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Who’s in the Kitchen at Chinese Restaurants?: An Investigative Report, Part 1

Amelia Pang
Contributor
Amelia Pang is an award-winning journalist. She was a staff reporter at the Epoch Times for five years. She was awarded first place in feature writing by the New York Press Association in 2016. Her work was…
Amelia Pang

One of the thousands of Chinese restaurants in California. (Jae C. Hong / AP)

Editor’s note: This is the first article in a two-part series by the author about agencies that profit from exploiting the labor of undocumented immigrants. Read the second part of this investigative report here.

The employment agency is nestled on the third floor above a shop in New York City. No sign outside suggests its existence. Inside, there is an undecorated, white-walled office where a dozen middle-aged Chinese immigrants sit and wait in nervous silence. The owner of the agency is a heavyset woman. She snacks on walnuts from a foam cup as she considers people’s job requests.

“I have a job as a cook at a Vietnamese restaurant,” she tells a man in his 50s.

“A Vietnamese restaurant?” he asks. “But I’ve never had Vietnamese food.”

“It’s just noodles,” she says. “They use a different sauce than we do. That’s all. Give them a call and try it out for a day.”

He pays $60 for the job offer. I catch the tail end of this conversation. It is not clear where the restaurant is located.

“Were you smuggled in?” the agency owner asks me.

“No,” I say.

I was born and raised in Maryland. My Mandarin has an American accent. I later realize it was a mistake to admit my legal status. The woman asks me a few questions about what type of restaurant jobs I want. She says she’ll call me if anything comes up.

She doesn’t call. Other employment agencies I contact also do not return my calls after hearing my Mandarin.

Some Chinese restaurants hire undocumented Chinese and Latino workers, pay them well below minimum wage and make them work 12-hour shifts six days a week but offer free housing and food. These workers often are packed at night into roach-infested apartments and houses. Sometimes they are forced to sleep on cardboard in the basements of restaurants. They make $800 to $2,000 a month—regardless of how many hours they work.

Much of their pay goes to fees charged by traffickers and smugglers—known in Chinese as “snakeheads”—and to private employment agencies that charge clients for finding them a job. The smugglers, like the agencies, do not advertise. Snakeheads charge $60,000 to $80,000 to smuggle someone into the United States. They have networks of enforcers, which means that, if you do not pay, you or your family members in China will be subject, until the money is paid, to beatings or even death.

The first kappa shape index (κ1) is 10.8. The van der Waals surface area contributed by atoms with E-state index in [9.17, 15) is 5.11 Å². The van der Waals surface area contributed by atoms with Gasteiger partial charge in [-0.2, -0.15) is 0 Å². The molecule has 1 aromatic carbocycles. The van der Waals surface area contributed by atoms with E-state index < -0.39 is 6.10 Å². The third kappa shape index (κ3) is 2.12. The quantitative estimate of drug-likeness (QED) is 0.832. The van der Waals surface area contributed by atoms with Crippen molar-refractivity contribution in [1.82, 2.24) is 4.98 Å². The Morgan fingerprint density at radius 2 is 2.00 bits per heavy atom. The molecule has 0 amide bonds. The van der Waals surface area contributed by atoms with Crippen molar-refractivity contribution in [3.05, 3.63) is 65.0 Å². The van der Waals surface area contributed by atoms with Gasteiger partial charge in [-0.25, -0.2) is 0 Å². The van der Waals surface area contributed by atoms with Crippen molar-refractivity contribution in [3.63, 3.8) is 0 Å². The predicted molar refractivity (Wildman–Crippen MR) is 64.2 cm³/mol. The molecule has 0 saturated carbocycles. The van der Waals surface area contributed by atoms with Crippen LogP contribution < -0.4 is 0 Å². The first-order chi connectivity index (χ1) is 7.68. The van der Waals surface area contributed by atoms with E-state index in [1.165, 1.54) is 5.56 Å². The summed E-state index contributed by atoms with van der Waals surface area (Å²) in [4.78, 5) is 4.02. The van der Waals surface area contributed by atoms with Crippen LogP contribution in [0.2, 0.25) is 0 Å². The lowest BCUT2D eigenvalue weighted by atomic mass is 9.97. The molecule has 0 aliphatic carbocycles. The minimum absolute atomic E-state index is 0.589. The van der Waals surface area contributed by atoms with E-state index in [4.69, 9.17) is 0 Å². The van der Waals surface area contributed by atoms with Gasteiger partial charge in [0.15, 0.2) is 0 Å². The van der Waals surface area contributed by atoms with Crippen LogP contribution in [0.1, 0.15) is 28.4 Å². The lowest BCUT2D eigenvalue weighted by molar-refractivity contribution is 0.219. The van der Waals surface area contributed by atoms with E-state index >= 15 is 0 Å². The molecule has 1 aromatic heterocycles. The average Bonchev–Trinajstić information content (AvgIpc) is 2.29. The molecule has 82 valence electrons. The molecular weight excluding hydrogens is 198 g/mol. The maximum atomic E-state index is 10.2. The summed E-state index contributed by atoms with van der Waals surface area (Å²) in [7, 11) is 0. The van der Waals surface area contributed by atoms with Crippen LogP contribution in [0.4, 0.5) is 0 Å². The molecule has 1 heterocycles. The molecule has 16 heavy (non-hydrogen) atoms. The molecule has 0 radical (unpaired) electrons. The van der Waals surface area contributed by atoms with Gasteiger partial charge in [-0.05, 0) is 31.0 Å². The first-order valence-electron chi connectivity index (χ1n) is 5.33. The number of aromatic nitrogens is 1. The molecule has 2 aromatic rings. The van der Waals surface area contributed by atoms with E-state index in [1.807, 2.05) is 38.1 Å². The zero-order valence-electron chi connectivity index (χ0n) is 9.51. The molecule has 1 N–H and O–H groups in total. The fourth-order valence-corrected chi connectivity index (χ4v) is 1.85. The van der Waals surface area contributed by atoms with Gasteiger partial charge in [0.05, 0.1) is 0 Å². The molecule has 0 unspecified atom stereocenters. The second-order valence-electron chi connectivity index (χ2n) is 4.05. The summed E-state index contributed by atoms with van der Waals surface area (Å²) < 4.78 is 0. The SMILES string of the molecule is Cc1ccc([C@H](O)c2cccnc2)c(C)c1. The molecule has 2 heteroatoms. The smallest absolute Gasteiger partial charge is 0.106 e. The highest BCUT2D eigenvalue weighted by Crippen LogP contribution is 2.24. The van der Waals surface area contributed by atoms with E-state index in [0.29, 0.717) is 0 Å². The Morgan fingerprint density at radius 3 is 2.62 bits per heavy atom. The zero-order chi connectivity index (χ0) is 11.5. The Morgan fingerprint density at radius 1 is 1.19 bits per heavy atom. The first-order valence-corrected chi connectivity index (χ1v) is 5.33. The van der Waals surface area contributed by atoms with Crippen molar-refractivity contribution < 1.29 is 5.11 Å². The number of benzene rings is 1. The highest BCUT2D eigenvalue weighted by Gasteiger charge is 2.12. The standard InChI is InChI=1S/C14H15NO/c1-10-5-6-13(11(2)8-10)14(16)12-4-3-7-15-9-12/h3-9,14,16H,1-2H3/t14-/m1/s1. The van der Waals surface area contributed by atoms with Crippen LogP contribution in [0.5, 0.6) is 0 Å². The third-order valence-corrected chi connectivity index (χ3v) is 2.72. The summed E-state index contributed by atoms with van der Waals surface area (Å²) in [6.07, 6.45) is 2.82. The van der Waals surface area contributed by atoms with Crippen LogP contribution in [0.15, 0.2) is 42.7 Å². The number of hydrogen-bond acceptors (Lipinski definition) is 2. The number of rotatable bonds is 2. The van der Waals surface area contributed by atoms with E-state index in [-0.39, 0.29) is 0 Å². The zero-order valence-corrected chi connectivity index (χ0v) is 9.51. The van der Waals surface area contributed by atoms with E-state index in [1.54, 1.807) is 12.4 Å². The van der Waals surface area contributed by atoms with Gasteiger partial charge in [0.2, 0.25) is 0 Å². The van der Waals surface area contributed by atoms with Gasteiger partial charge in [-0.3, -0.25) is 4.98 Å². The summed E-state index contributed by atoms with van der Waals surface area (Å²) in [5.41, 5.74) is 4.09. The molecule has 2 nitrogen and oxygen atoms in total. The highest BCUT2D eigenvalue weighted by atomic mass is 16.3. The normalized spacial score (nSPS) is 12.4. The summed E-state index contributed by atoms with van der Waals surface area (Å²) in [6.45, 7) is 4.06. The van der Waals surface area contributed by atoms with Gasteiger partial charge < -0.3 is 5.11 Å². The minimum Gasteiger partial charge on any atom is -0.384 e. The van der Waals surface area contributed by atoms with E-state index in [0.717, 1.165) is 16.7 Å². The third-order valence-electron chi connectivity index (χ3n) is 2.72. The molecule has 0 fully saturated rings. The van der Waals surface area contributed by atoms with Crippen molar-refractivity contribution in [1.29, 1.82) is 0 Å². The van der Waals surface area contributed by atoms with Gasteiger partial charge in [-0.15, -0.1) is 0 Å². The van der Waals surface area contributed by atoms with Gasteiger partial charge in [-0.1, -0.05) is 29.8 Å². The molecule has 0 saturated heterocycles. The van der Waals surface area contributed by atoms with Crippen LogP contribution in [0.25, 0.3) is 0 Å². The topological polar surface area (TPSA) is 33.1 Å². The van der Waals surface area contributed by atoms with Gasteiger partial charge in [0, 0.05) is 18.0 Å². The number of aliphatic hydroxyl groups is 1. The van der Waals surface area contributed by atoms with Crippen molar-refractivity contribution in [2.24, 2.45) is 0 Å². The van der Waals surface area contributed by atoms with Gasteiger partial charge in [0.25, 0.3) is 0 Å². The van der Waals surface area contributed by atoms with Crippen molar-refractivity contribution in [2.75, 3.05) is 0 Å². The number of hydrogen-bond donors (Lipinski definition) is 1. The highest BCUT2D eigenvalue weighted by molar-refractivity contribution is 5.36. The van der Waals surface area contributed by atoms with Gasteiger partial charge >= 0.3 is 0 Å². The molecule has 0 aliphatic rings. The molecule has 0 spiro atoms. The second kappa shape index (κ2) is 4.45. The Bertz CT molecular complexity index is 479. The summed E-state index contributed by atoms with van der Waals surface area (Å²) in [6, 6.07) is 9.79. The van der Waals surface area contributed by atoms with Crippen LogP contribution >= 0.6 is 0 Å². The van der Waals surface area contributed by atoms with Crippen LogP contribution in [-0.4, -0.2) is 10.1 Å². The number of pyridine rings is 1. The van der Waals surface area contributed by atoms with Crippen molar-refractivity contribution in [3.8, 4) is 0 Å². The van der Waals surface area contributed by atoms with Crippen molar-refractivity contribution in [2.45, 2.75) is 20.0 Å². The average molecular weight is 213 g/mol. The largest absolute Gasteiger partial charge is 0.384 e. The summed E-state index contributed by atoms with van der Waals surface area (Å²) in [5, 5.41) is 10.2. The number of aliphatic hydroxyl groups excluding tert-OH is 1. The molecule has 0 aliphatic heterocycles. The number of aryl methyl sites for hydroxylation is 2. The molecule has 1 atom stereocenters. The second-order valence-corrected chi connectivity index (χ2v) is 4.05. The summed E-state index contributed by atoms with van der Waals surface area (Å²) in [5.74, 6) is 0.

Restaurant jobs in big cities fill up fast. There are more immigrants looking for work in cities, where wealthier customers tip generously. Most employment agencies in the area where I applied specialize in sending immigrants to jobs in remote towns where Chinese restaurants are often short of staff. Once offered a job, an immigrant often has to be on a bus within hours and can soon find him- or herself halfway across the country.

My legal status and my American-accented Mandarin are impediments. Labor trafficking, which can take place before the immigrant is smuggled into the country, is dependent on the powerlessness of the worker. Snakeheads routinely lie about jobs, wages and employment conditions, knowing that once workers are in the United States they are unable to appeal to law enforcement. It is also common for snakeheads and employers to confiscate passports and identity documents in order to hold workers hostage.

These snakeheads do not only traffic in Chinese workers. They routinely “buy” undocumented Latino workers who have crossed into the United States from Mexico and drive them to Chinese restaurants around the country where they, too, are held in bondage. Those who traffic human beings also often traffic drugs, carrying narcotics along with their human cargo across state lines.

“Employment agencies buy Mexicans at the border from smugglers and sell them to Chinese employers,” said a former snakehead I’ll call Edward, whom I interviewed in Atlanta. For one year, an employment agency paid Edward $2 per mile to pick up undocumented Latino immigrants from Fort Myers, Fla., and drive them to the agency in Georgia. The employment agency owner would pack the Latino migrants into crowded rooms in a nearby apartment complex while he waited for Chinese restaurant owners to purchase the immigrants like indentured servants.

“Chinese restaurant owners don’t pay Mexicans for the first two months of work. They pay the smugglers instead,” Edward told me. “They pay $1,000 per person, maybe $1,200 per person, to the smuggler.”

After two months, restaurant owners typically begin to pay new Latino workers $800 a month. They tend to work in the kitchen, so they don’t receive tips. In busy restaurants, experienced kitchen workers might eventually make up to $2,000 a month.